Operating Lease definition

Contract hire and leasing can be confusing so let’s start by understanding what an operating lease is.

What is operating lease?

An operating lease is when the lessor retains the ownership of an asset while the lessee pays a fixed monthly rental to use it. This enables businesses or individuals to acquire expensive or specialist equipment without carrying the risk of it depreciating.

With an operating lease, no transfer of ownership occurs. The term of the lease tends to run for less than the full economic life of the asset. This means that at the end of the operating lease period the lessor would expect the asset to have a resale value. This is known as the residual value.

An operating lease is most commonly used for assets where residual value is almost guaranteed such as vehicles and machinery. Essentially, the lessee gets to use the asset throughout the operating lease in return for rental payments.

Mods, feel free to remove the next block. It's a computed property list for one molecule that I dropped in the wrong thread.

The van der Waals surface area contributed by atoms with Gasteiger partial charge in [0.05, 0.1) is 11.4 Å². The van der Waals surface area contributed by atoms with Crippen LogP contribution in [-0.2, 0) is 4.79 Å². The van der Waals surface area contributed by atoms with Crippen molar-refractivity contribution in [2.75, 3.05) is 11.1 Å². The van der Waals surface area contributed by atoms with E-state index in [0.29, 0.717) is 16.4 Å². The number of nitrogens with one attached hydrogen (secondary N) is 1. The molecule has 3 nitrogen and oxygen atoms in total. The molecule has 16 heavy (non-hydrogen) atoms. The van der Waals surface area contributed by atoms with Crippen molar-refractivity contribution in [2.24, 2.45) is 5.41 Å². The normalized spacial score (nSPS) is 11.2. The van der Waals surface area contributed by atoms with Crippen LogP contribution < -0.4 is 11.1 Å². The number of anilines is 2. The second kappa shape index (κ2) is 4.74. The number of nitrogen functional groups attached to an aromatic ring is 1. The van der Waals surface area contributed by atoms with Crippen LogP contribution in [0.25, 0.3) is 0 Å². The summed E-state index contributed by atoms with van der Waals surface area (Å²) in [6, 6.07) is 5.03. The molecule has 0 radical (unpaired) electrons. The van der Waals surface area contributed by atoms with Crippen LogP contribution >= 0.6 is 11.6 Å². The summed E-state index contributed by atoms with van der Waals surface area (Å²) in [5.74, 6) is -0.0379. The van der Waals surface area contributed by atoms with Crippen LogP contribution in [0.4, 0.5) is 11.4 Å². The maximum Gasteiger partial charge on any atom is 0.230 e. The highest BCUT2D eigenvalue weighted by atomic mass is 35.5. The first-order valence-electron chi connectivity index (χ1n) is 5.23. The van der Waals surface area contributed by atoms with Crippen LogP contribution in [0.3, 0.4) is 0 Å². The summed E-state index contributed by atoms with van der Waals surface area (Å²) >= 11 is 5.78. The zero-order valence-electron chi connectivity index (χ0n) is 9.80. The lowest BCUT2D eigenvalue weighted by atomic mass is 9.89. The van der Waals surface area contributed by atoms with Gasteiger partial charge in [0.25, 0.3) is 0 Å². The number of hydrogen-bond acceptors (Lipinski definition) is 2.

At the end of the contract, the asset can either be returned to the lessor or the lessee can continue to rent it, at which point a new rental contract would be agreed. If the lessor does choose to return the asset, the lessor will either re-hire it to another business or individual or sell it to release the residual value.

As the governing body for how company accounts must be prepared in the UK, the Generally Accepted Accounting Practice (GAAP) rules state that for a rental agreement to be considered an operating lease, it must not have any of the following characteristics: